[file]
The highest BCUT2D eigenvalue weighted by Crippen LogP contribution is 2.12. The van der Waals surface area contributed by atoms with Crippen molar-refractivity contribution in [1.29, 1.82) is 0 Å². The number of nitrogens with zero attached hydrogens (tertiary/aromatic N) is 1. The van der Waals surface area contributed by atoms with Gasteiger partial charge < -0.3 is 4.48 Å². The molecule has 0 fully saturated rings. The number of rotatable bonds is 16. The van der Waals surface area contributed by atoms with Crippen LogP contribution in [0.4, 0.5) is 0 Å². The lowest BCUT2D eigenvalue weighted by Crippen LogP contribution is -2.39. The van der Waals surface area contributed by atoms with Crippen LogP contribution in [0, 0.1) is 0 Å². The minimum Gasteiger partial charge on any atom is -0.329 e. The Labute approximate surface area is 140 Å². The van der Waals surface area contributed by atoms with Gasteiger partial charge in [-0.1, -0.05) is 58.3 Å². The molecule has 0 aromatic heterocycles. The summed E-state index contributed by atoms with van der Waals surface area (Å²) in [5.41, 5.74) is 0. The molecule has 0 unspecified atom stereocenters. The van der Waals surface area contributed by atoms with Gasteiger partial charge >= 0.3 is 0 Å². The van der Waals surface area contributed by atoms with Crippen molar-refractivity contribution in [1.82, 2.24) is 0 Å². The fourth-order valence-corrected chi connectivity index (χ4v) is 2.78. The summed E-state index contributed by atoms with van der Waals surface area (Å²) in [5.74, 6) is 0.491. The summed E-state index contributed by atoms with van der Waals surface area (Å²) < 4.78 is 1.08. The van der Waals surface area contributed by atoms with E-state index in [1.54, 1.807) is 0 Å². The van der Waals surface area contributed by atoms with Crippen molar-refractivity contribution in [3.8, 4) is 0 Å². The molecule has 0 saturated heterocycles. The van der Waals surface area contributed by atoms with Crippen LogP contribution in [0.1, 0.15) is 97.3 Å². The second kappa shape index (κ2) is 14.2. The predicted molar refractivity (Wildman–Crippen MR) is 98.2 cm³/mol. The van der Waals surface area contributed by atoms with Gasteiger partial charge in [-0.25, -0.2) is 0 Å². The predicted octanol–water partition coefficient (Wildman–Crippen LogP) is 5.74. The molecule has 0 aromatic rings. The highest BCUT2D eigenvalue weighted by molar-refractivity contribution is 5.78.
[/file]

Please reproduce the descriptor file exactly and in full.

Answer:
The highest BCUT2D eigenvalue weighted by Crippen LogP contribution is 2.12. The van der Waals surface area contributed by atoms with Crippen molar-refractivity contribution in [1.29, 1.82) is 0 Å². The number of nitrogens with zero attached hydrogens (tertiary/aromatic N) is 1. The van der Waals surface area contributed by atoms with Gasteiger partial charge < -0.3 is 4.48 Å². The molecule has 0 fully saturated rings. The number of rotatable bonds is 16. The van der Waals surface area contributed by atoms with Crippen LogP contribution in [0.4, 0.5) is 0 Å². The lowest BCUT2D eigenvalue weighted by Crippen LogP contribution is -2.39. The van der Waals surface area contributed by atoms with Crippen LogP contribution in [0, 0.1) is 0 Å². The minimum Gasteiger partial charge on any atom is -0.329 e. The Labute approximate surface area is 140 Å². The van der Waals surface area contributed by atoms with Gasteiger partial charge in [-0.1, -0.05) is 58.3 Å². The molecule has 0 aromatic heterocycles. The summed E-state index contributed by atoms with van der Waals surface area (Å²) in [5.41, 5.74) is 0. The molecule has 0 unspecified atom stereocenters. The van der Waals surface area contributed by atoms with Gasteiger partial charge >= 0.3 is 0 Å². The van der Waals surface area contributed by atoms with Crippen molar-refractivity contribution in [1.82, 2.24) is 0 Å². The fourth-order valence-corrected chi connectivity index (χ4v) is 2.78. The summed E-state index contributed by atoms with van der Waals surface area (Å²) in [5.74, 6) is 0.491. The summed E-state index contributed by atoms with van der Waals surface area (Å²) < 4.78 is 1.08. The van der Waals surface area contributed by atoms with E-state index in [1.54, 1.807) is 0 Å². The van der Waals surface area contributed by atoms with Crippen molar-refractivity contribution in [3.8, 4) is 0 Å². The molecule has 0 saturated heterocycles. The van der Waals surface area contributed by atoms with Crippen LogP contribution in [0.1, 0.15) is 97.3 Å². The second kappa shape index (κ2) is 14.2. The predicted molar refractivity (Wildman–Crippen MR) is 98.2 cm³/mol. The van der Waals surface area contributed by atoms with Gasteiger partial charge in [-0.25, -0.2) is 0 Å². The predicted octanol–water partition coefficient (Wildman–Crippen LogP) is 5.74. The molecule has 0 aromatic rings. The highest BCUT2D eigenvalue weighted by molar-refractivity contribution is 5.78.